- NYC wholesale electricity prices drop to two-month low
- Transmission line bottlenecks stop prices falling even more
It’s a lot windier in upstate New York on Thursday. That’s turning out to be a boon for power users in Manhattan.
Spot wholesale electricity in the city slumped to a two-month low even as consumption exceeded the grid operator’s forecast. That’s in part because the 321-megawatt Maple Ridge Wind Project, about 75 miles (121 kilometers) northeast of Syracuse, is operating almost at full capacity versus just 70 megawatts on Wednesday, according to Genscape Inc.
“The increase in wind power is lowering power prices across the state,” said Ben Chamberlain, an analyst with Genscape in Boston.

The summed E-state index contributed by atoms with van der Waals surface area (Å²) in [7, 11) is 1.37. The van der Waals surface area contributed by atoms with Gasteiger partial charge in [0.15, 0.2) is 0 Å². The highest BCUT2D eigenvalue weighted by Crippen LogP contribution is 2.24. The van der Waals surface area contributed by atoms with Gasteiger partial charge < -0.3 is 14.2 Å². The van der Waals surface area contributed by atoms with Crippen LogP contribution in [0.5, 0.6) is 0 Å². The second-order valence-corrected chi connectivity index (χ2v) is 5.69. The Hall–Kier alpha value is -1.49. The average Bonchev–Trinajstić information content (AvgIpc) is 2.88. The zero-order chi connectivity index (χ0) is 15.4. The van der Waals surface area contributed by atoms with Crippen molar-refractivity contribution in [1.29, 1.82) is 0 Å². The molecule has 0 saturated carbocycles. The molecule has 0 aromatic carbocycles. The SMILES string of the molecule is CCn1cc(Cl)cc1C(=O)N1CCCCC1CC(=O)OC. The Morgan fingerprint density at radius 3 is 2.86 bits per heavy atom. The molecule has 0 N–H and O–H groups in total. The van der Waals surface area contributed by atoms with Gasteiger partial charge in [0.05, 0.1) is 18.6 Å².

The average price for spot on-peak power for New York City slid 34 percent so far Thursday to $17.72 a megawatt-hour at 3 p.m., heading for the lowest daily average since Sept. 14, according to New York Independent System Operator Inc. data compiled by Bloomberg. By comparison, Mohawk Valley, a zone northwest of the city, is down 56 percent to an average spot price of $10.07.
The outage of a transmission line is creating occasional bottlenecks on the
grid, which keeps power from these wind farms from freely flowing to the city,
“Power is fairly cheap, but the constraint keeps Manhattan from dropping to be as cheap as upstate.”